Westport is a very pretty Georgian town by the riverside with its main street shops all hung with huge stunning floral basket displays. The town must have had a huge budget for flowers at it was absolutely blooming everywhere. We were also spoilt for entertainment as every second building was a charming old pub and most had live music. There were also some buskers performing in the streets. We had dinner at one pub and then barhopped to listen to different musicians. I have continued choosing seafood dishes every night as we are on the coast. I had a lovely panfried sole and Grae had Bangers and Mash. They were both huge portions.
Nearby is Croagh Patrick, the mountain where St Patrick (the Patron Saint of Ireland) is said to have fasted for 40 days and nights and where he also banished venomous snakes.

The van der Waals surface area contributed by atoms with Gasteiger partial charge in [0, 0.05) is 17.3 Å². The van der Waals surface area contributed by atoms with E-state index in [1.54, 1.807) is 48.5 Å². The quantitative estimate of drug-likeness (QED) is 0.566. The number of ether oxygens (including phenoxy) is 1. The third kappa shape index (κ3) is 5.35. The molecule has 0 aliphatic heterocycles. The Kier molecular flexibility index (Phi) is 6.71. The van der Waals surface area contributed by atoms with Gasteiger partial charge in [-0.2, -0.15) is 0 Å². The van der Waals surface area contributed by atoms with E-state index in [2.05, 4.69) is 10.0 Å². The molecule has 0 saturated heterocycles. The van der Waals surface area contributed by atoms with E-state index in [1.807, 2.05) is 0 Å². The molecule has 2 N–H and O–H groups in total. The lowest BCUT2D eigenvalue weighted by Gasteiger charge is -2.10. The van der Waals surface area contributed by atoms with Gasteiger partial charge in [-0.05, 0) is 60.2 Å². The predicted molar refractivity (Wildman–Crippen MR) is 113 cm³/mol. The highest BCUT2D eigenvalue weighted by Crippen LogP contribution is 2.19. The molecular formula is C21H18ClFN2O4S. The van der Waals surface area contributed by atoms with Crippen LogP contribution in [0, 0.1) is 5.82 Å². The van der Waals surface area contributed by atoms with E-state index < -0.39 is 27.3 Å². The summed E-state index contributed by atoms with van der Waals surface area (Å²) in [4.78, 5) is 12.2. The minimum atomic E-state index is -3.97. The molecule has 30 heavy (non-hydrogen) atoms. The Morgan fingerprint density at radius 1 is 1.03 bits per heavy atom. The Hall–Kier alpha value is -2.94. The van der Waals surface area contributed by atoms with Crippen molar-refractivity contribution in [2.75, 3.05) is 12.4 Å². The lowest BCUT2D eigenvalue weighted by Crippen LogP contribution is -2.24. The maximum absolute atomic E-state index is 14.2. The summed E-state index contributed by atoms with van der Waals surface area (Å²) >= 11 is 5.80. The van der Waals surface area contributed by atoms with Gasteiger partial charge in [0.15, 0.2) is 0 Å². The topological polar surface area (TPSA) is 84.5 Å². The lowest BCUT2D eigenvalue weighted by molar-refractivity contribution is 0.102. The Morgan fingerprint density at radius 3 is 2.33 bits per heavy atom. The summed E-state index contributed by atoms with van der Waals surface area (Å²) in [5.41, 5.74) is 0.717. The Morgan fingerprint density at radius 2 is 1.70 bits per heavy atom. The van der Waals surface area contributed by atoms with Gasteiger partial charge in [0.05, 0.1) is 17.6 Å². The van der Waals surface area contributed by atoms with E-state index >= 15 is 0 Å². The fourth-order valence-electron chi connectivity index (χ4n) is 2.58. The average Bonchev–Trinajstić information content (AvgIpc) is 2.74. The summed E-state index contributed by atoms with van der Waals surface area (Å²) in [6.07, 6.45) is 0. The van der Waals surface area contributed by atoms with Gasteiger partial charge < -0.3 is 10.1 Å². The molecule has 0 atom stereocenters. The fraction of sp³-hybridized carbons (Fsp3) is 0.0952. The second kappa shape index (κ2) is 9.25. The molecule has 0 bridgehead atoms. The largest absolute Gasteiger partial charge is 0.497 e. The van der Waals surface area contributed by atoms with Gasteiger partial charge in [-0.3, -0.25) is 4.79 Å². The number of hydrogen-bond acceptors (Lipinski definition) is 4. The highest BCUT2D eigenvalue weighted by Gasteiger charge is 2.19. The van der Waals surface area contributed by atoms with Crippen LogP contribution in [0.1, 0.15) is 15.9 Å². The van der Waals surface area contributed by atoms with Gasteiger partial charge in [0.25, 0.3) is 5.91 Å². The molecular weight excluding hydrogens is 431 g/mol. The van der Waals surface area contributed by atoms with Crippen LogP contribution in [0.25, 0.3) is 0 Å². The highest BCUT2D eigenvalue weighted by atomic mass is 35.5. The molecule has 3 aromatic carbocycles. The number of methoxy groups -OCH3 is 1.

He was a Christian missionary who converted Ireland to Christianity way back in 400AD.
Croagh Patrick draws thousands of pilgrims who make the trek to the top on the last Sunday in July. You can walk up the 772 metre mountain and many people do, but as the weather wasn't great we didn't.
Near the start of the trail is the National Famine Memorial, a poignant sculpture of a three-masted ship surrounded by swirling skeletons. This memorial commemorates the many lives lost on the "coffin ships" that so many died on, while being sent to Canada and America during the Potato Famine.
The term 'coffin ship' is reserved for those that set sail during the Famine of the 1840s, often unseaworthy and overcrowded and nearly always with inadequate provisions of drinking water, food and sanitation. Staggering statistics of the Potato Famine were that it resulted in the death of roughly one million Irish from starvation and related causes, with at least another million forced to leave their homeland as refugees. We hadn't realised that John F. Kennedy's Great Grandparents had also left Ireland to escape the Potato Famine.